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When you want to get rid of a Windows application, you should crack open the app's documentation first. Often, you can find step-by-step uninstall instructions by checking the index or table of contents for terms like "uninstall," "deinstall" or "remove."
Audit App Installations
Keep track of changes to system files as reference for future uninstalls. Copy WIN.INI, SYSTEM.INI, CONFIG.SYS and AUTOEXEC.BAT under different names-for example, use the extension, BAK, for each. Install your new program, and then use your word processor's compare function to compare the new contents of these four files. Create a file containing the changes. Save it in the new application's directory. Give it a name that's easy to remember, like UNINSTALL.DOC, or include the name of the product you installed, such as WORDINS.DOC.
Uninstall Safety Net
Uninstalling programs can cause Windows to become unbootable. You can fix this problem if you have a set of backups that includes copies of AUTOEXEC.BAT, CONFIG.SYS, WIN.INI, SYSTEM.INI, and all your other INI and GRP files. You can automate this process with a batch file. First, create a \WINBAK directory, then save these lines as WINBAK.BAT: copy c:\config.sys c:\winbak\config.%1s copy c:\autoexec.bat c:\autoexec.%1t copy c:\windows\*.ini c:\winbak\*.%1I copy c:\windows\*.grp c:\winbak\*.%1g. When you run the batch file with the parameter J1 added (WINBAK J1), it will save AUTOEXEC.BAT as AUTOEXEC.J1S, and so forth. Change the parameter each time you run the batch file so you don't overwrite old backups. You also need a bootable floppy, which you create with FORMAT A: /S. If a change in your system makes your computer freeze, you can reboot with the floppy and restore your system files from the backups you made. Then you can try your uninstallation again.
Care and Maintenance of WIN.INI
WIN.INI can become unwieldy, filled with references to long-gone applications. In fact, if it grows to over 64KB, Windows will function erratically. To remove an application from your WIN.INI file (usually found in the WINDOWS directory), create a copy of WIN.INI with a different name. Don't rename or move the original; if you do, Windows will stop working. Select File/Run in Program Manager or File Manager and type SYSEDIT. Look in WIN.INI for a section with a name that is the same or similar to the name of the program you removed, and delete it. Search WIN.INI for any references to the directory in which the program resided, and delete them, too. Save WIN.INI and reboot. If you have a problem rebooting, you may have accidentally erased a necessary line. Restore the backup copy of WIN.INI you made and try again.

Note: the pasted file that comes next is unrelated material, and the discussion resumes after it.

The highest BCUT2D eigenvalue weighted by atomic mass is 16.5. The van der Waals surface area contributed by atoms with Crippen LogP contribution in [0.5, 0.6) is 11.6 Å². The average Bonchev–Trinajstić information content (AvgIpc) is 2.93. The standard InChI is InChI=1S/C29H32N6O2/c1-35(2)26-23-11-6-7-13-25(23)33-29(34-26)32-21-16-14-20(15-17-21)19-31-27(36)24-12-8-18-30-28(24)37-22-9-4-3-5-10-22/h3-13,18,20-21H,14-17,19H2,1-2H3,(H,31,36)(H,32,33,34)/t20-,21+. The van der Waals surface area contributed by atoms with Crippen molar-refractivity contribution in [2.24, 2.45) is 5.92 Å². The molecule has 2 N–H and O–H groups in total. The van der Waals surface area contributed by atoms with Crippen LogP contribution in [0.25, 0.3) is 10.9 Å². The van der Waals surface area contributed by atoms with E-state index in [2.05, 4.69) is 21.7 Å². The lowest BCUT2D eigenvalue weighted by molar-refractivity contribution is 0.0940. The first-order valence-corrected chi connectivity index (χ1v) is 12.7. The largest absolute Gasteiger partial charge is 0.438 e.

When uninstalling applications, never delete a file or directory immediately. Rename or move it, then make sure your computer reboots and launches Windows properly. If that works, try opening your most important applications. Wait at least a month before disposing of the files in question to make sure they're not related to an infrequently used app.
Just Names and Dates
Many Windows programs place DLLs and executable files in the WINDOWS and WINDOWS/SYSTEM directory, where they will be difficult to locate and delete. The two best ways to find them are by date and name. No matter which method you use, do not delete the files you find; move them to a different directory until you're sure they're not used by other applications. To identify files by date, find one file you are sure belongs to your application. Select View/Sort by Date and look for other files with the same date and time. The other method involves looking for names similar to that of your application or the program publisher. Open File Manager and select View/Sort by Name to look for similar names.
A clean CONFIG.SYS and AUTOEXEC.BAT is essential for any uninstallation. Copy these system files under another name and select File/Run in Program Manager or File Manager and type SYSEDIT. In both files, search for and delete references to the program directory for the program you're uninstalling. Save the files, and immediately reboot your computer. If you see any error messages or experience any difficulty rebooting, restore your backups. You should reboot immediately because it will be easier to diagnose any problems.
Verify the Version
Before you delete a mystery file in the WINDOWS directory, start by checking its Version Information, to see if it really relates to the program you're trying to uninstall. Version Information usually includes the vendor name, product name and a brief description of the file. To check the version, open File Manager and select a file. Then select File/Properties from the menu (or press Alt+Enter).
In Windows for Workgroups 3.11, File Manager will display the
Version Information (if any).